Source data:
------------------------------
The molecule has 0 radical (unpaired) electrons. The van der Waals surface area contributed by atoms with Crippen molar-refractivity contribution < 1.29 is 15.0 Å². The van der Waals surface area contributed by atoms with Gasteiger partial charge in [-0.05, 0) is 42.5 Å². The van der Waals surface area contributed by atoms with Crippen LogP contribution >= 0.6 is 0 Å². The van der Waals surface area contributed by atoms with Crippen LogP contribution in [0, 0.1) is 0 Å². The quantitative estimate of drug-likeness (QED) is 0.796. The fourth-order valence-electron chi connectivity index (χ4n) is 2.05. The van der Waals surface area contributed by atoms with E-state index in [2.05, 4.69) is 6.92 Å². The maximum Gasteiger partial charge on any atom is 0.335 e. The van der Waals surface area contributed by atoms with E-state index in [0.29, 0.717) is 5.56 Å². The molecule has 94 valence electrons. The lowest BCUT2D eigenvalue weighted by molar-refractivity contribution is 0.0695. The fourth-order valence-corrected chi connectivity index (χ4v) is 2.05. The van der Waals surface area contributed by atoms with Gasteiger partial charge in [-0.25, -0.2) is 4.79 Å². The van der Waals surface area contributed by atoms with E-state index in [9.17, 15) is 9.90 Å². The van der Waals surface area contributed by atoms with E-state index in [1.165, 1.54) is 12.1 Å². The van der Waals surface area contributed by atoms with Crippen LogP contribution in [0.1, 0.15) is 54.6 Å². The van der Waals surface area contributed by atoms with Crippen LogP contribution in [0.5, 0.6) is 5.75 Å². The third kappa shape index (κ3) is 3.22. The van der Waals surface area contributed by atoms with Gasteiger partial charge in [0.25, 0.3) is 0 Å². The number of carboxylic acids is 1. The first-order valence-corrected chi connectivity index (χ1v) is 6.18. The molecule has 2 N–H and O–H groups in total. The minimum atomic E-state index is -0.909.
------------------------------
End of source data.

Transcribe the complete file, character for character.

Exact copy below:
The molecule has 0 radical (unpaired) electrons. The van der Waals surface area contributed by atoms with Crippen molar-refractivity contribution < 1.29 is 15.0 Å². The van der Waals surface area contributed by atoms with Gasteiger partial charge in [-0.05, 0) is 42.5 Å². The van der Waals surface area contributed by atoms with Crippen LogP contribution >= 0.6 is 0 Å². The van der Waals surface area contributed by atoms with Crippen LogP contribution in [0, 0.1) is 0 Å². The quantitative estimate of drug-likeness (QED) is 0.796. The fourth-order valence-electron chi connectivity index (χ4n) is 2.05. The van der Waals surface area contributed by atoms with E-state index in [2.05, 4.69) is 6.92 Å². The maximum Gasteiger partial charge on any atom is 0.335 e. The van der Waals surface area contributed by atoms with E-state index in [0.29, 0.717) is 5.56 Å². The molecule has 94 valence electrons. The lowest BCUT2D eigenvalue weighted by molar-refractivity contribution is 0.0695. The fourth-order valence-corrected chi connectivity index (χ4v) is 2.05. The van der Waals surface area contributed by atoms with Gasteiger partial charge in [-0.25, -0.2) is 4.79 Å². The van der Waals surface area contributed by atoms with E-state index in [9.17, 15) is 9.90 Å². The van der Waals surface area contributed by atoms with E-state index in [1.165, 1.54) is 12.1 Å². The van der Waals surface area contributed by atoms with Crippen LogP contribution in [0.1, 0.15) is 54.6 Å². The van der Waals surface area contributed by atoms with Crippen LogP contribution in [0.5, 0.6) is 5.75 Å². The third kappa shape index (κ3) is 3.22. The van der Waals surface area contributed by atoms with Gasteiger partial charge in [0.25, 0.3) is 0 Å². The number of carboxylic acids is 1. The first-order valence-corrected chi connectivity index (χ1v) is 6.18. The molecule has 2 N–H and O–H groups in total. The minimum atomic E-state index is -0.909.